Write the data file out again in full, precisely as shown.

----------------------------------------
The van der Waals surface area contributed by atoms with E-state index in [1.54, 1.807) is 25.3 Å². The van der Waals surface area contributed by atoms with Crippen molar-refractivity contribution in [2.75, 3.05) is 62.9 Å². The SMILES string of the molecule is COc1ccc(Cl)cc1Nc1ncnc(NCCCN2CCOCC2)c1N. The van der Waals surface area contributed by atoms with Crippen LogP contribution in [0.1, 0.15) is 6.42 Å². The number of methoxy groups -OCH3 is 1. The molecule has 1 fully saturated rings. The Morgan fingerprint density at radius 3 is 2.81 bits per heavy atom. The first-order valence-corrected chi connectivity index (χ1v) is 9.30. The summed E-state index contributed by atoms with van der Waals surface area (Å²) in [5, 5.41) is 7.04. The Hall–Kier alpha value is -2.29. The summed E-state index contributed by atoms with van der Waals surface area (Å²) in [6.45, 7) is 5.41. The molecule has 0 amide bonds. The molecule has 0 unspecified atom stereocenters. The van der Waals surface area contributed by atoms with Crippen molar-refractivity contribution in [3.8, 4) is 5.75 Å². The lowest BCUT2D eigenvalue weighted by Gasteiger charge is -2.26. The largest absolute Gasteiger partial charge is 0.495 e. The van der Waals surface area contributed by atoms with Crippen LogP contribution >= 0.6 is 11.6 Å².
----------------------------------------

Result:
The van der Waals surface area contributed by atoms with E-state index in [1.54, 1.807) is 25.3 Å². The van der Waals surface area contributed by atoms with Crippen molar-refractivity contribution in [2.75, 3.05) is 62.9 Å². The SMILES string of the molecule is COc1ccc(Cl)cc1Nc1ncnc(NCCCN2CCOCC2)c1N. The van der Waals surface area contributed by atoms with Crippen LogP contribution in [0.1, 0.15) is 6.42 Å². The number of methoxy groups -OCH3 is 1. The molecule has 1 fully saturated rings. The Morgan fingerprint density at radius 3 is 2.81 bits per heavy atom. The first-order valence-corrected chi connectivity index (χ1v) is 9.30. The summed E-state index contributed by atoms with van der Waals surface area (Å²) in [5, 5.41) is 7.04. The Hall–Kier alpha value is -2.29. The summed E-state index contributed by atoms with van der Waals surface area (Å²) in [6.45, 7) is 5.41. The molecule has 0 amide bonds. The molecule has 0 unspecified atom stereocenters. The van der Waals surface area contributed by atoms with Crippen molar-refractivity contribution in [3.8, 4) is 5.75 Å². The lowest BCUT2D eigenvalue weighted by Gasteiger charge is -2.26. The largest absolute Gasteiger partial charge is 0.495 e. The van der Waals surface area contributed by atoms with Crippen LogP contribution >= 0.6 is 11.6 Å².